Many of you know that for a season in my life I wanted nothing more than to be a radio personality.
Specifically, I wanted to be a rock-n-roll disk jockey.
In fact, I once related in this very publication my tale of coming face to face with Phil Williams and being absolutely star struck. Sad to say, I have now had an experience that brings into question much of the “growing up” I thought I had done in the 20 years since my Phil encounter, let alone the very notion of me as a DJ.
Now I am not talking about the reaction a man of my years might have if, say, Vanna White walked into the room and flooded a middle-aged mind with unsung memories. Ah, to recall her sheer elegance as she turned those letters on the puzzle-board, long before digital technology reduced her to today’s simple tap of the screen as she glides by without pause. Yes, I am truly indebted to Vanna for many things, the least of which is actually knowing what an ampersand is, and others of which are best not shared by a man reflecting on pubescent memories.
What was I talking about again? Oh, yes.
The star-strickenness which afflicted me recently was more a paralyzing awe of someone held in high regard for many, many years.
A few weeks ago, I was at a fundraiser for the nonprofit that employs me. It was one of those dress-up dinners with Knoxville’s elite, and I felt about as comfortable as a pig in a slaughterhouse. Part of me was actually excited to be there. Joan Cronan was speaking, and I had enjoyed listening to the scheduled emcee on the radio for years. Still, I was way out of my Sevier County comfort zone so I took a spot on a bench in the lobby outside the dining room as guests arrived.
But our public relations guru, Joan, smoothly breaks ice of many varieties, so she occasionally dragged me from my chair and introduced me to folks as they arrived.
I greeted them with my best “I’m not a nerdy accountant incapable of carrying on conversation” imitation and meekly returned to my bench as soon as an opportunity presented itself.
Oh, how I would rather have been in my office crunching numbers! No such luck, though. I was committed to this for at least two hours.
Eventually a financial-minded member of our board seated himself next to me, and we spoke of things more familiar. Our conversation was just reaching cruising altitude when in He walked.
Our emcee of the evening, the long-time Knoxville radio personality to whom I had listened faithfully since AM radio days of old. He had wooed me with his logic, his faith, and his wisdom, and with his encouragement, I had committed myself many times to “live this day with all the joy, wonder, and enthusiasm I could muster.”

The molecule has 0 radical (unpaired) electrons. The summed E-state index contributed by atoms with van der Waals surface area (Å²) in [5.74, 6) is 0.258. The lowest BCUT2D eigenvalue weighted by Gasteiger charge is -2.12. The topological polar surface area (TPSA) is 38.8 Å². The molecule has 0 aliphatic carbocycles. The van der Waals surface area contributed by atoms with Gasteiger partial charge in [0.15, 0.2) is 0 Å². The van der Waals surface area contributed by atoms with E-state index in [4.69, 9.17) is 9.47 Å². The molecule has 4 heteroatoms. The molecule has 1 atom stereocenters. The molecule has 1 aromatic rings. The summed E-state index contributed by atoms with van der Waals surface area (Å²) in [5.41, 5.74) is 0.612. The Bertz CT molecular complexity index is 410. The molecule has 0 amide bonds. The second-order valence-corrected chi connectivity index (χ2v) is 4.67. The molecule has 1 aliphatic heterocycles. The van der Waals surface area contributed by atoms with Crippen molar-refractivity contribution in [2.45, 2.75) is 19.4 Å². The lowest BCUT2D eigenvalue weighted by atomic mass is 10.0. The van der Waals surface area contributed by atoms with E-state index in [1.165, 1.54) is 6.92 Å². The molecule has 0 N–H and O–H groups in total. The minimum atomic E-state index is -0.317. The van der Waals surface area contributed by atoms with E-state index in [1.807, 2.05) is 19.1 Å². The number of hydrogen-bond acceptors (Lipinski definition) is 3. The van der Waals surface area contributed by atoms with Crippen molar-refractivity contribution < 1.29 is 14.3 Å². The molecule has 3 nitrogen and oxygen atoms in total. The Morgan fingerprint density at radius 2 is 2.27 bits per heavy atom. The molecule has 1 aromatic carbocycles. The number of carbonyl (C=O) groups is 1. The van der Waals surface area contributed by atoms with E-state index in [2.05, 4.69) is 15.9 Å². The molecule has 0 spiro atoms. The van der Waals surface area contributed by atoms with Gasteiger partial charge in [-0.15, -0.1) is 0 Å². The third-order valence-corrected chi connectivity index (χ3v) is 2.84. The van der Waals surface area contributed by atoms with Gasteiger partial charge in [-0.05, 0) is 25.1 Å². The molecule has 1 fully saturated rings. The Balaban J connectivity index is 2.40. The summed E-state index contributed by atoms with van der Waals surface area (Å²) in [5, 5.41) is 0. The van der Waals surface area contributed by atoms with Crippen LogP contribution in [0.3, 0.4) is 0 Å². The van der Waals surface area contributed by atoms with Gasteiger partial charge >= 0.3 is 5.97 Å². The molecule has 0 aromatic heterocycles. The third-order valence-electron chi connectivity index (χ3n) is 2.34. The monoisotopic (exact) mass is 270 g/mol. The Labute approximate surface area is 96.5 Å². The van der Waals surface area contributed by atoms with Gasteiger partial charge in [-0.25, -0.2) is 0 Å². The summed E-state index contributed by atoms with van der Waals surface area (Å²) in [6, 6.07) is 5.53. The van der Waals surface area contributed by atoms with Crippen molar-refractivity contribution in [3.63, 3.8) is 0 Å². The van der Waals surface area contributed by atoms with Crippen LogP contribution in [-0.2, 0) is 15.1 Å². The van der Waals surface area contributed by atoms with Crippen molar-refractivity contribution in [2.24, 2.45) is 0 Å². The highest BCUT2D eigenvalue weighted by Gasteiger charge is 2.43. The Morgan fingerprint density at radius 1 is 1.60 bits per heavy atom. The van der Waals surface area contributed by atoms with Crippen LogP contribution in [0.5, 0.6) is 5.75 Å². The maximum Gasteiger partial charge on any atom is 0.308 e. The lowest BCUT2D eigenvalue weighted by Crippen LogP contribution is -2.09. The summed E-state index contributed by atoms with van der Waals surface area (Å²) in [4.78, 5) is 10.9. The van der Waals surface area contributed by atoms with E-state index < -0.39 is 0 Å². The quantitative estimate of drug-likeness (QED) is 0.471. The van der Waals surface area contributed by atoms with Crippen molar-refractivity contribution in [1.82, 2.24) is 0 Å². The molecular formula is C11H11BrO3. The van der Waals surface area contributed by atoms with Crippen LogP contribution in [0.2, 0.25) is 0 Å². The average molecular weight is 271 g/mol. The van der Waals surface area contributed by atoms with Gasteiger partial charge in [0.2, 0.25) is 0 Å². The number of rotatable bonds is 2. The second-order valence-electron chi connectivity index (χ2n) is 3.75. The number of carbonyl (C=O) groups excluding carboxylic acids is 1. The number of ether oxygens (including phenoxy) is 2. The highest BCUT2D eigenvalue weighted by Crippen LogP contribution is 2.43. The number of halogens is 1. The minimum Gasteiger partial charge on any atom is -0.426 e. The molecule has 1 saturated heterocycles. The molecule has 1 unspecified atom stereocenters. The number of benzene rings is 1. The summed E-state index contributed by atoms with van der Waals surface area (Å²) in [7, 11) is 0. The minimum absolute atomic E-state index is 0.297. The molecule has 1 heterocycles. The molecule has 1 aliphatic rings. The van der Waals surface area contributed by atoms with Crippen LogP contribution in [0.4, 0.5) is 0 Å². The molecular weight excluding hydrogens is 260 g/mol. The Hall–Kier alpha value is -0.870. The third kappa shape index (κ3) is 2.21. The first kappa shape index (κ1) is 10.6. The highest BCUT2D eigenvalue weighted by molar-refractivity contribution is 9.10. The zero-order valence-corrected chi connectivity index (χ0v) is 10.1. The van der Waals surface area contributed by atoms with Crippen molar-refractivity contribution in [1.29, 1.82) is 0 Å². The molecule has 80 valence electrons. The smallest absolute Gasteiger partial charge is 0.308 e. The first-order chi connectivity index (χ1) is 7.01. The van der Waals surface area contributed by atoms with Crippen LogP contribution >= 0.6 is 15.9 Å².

Hallerin Hilton Hill. Standing a mere two feet away! This was going to be amazing!
My mind raced as I sought a witty comment to introduce myself while others raced to greet him and have photos taken. My board member companion immediately rose and began speaking with him as well.
I rehearsed various lines, preparing to shake the hand of Triple H.
I could not wait to get home and tell my wife that I met Hallerin Hilton Hill!
My daydreams were awakened by the reality that I remained in my chair. It was as if my legs were immobilized. Try as I might, I could not coax them to lift me up to where I could make eye contact.
From across the room, Joan approached, expressing her love and affection for her dear friend, Hallerin. Sweet relief! Joan would certainly drag me once more from my bench and bring me face to face with Knoxville’s king of talk radio.
She grasped Hallerin’s hand as they began small talk.
“Introduce me, Joan!” I begged with my best telepathic effort.
She asked after his wife and he replied.
“Hello! Joan, I’m down here!” I thought.
He asked about her grandbaby, ensuring the conversation would be extended.
I cleared my throat. But really, one does not interrupt conversations about grandbabies.
I leaned forward in my seat, raising my posture in the hopes of catching Joan’s eye.
She remained blind to me.
My alarm growing, I remained completely immobilized, fully dependent on Joan to break my icy paralysis and offer an introduction.
Another person greeted Hallerin from a distance, and he and Joan swept past into the dining room. I was deflated but not surrendered to the idea of having missed my opportunity. I could still catch him later.
The meal was consumed, the wonderful story of our non-profit cause was told, and Knoxville’s generous patrons gave in support. With the giving came some real responsibility for me, so I exited the dining area to take up my assigned role in ensuring proper collection of donations as guests left the event.
I wished people well and thanked them heartily. Caught up in my duties and feeling excited about the night’s effort, thoughts of Hallerin had left me entirely. Until, that is, he walked through the exit, stared me straight in the face, and wished me a simple “Good night.”
“Uhm, yes, I mean, of course. I mean . . . Thanks!” I rattled like a teenage schoolgirl being asked out by her first crush.
In the next 20 years, I WILL learn to muster my joy, wonder, and enthusiasm with a touch more suave! Unless, of course, I meet Vanna.
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© Michael L. Collins
This column appeared under the name “Celebrity encounters aren’t my strong suit” in the July 15, 2015 edition of The Mountain Press